Girls making strides in pole vault as boys lag

Special to the Mercury News

The achievement was hardly noticed at the time. Aptos High's Kirsten Loftin had not only won her league pole vault title May 10, but had beaten the boys' champion, as well.

That had never happened in the Central Coast Section since girls began vaulting in 1997. And although girls continue to improve, their success masks the difficulties in keeping the event alive in an area where boys pole vaulting was once king.

From 1983 to 1994, CCS boys won state pole vault titles seven times, by far the area's greatest success in any event. But heading into today's CCS track and field finals at San Jose City College, no CCS boy is even close to cracking the state's top 10.

``The first section you always looked at was the CCS,'' said Fresno State Coach Bob Fraley, president of the North American Pole Vault Association. ``You knew the nation's leaders would come from there.''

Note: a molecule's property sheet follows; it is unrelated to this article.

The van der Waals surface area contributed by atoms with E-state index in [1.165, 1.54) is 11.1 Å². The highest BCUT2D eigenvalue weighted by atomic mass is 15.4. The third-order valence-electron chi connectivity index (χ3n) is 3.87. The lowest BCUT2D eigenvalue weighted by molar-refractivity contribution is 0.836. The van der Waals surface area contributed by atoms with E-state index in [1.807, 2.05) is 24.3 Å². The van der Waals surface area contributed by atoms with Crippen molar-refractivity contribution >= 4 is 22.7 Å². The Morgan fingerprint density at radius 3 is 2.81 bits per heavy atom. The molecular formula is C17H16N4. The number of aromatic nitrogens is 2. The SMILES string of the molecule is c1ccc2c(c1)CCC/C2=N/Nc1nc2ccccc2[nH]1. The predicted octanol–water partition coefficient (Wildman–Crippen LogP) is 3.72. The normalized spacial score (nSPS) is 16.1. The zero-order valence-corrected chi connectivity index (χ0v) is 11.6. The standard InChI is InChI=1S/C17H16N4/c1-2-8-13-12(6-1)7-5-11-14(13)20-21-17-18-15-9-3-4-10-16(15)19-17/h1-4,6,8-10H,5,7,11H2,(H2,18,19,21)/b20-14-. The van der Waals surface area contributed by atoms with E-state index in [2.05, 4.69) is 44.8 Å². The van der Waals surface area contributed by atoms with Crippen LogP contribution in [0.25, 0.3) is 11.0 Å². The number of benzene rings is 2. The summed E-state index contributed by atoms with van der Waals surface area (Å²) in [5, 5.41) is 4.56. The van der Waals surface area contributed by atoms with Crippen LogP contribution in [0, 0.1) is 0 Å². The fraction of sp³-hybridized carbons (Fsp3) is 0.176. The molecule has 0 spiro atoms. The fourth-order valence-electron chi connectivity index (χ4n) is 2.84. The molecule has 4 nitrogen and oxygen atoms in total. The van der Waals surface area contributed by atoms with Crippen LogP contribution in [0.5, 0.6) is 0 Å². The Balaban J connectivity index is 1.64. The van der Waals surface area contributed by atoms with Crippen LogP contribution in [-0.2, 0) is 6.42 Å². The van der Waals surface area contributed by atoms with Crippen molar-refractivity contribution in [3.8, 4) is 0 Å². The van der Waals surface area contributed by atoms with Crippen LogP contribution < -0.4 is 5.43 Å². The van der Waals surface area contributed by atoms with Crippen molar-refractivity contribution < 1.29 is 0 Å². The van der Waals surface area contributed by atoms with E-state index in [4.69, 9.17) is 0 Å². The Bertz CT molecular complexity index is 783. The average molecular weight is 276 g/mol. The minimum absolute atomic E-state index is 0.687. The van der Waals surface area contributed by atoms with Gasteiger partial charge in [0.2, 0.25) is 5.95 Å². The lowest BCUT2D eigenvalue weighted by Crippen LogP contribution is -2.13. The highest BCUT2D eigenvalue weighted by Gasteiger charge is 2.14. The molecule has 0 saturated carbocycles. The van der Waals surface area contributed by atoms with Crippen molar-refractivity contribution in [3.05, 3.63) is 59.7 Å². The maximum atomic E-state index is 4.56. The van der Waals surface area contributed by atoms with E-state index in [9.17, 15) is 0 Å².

Not anymore.

In the past, it often took 16-foot clearances to win a CCS title. Over the past five years, the best CCS-meet mark has been 15-2. This year, the best mark is 14-7.

Of the 13 leagues in the section that compete in track, eight offered the pole vault at their championship meet. One league had only one vaulter, and in another league, the only ones to clear a height were all from the same school.

Of the nine CCS schools represented by boys state pole vault champions, only four still offer the event. Equipment costs for poles and pits, combined with safety concerns, are reasons most often given, but those in the know say the lack of on-campus coaches has done the greatest damage because potential talent on campus goes unnoticed and part-time coaches don't have the influence to fight back when cuts are proposed. And some coaches simply don't have expertise and let the event die.

``We have to fight,'' said Mt. Pleasant Coach Steve Nelson, whose team belongs to the Mt. Hamilton Division, the only division of the three-tiered Blossom Valley Athletic League to keep the event. Nelson credits Overfelt's Monty Steadman and Yerba Buena's Chuck Bean because they ``believe that track encompasses all the events and are doing all they can to keep it alive.''

Another disturbing trend is that schools that don't offer the pole vault campaign their leagues to drop the event to avoid being outscored by schools that offer it.

``That's the easy way out,'' Santa Cruz County vault coach Joe Miyoshi said. ``We can't let that happen. Otherwise, all the work we're doing is for nothing.''

The inclusion of girls has prevented a total collapse. Their introduction has given many schools a reason to continue.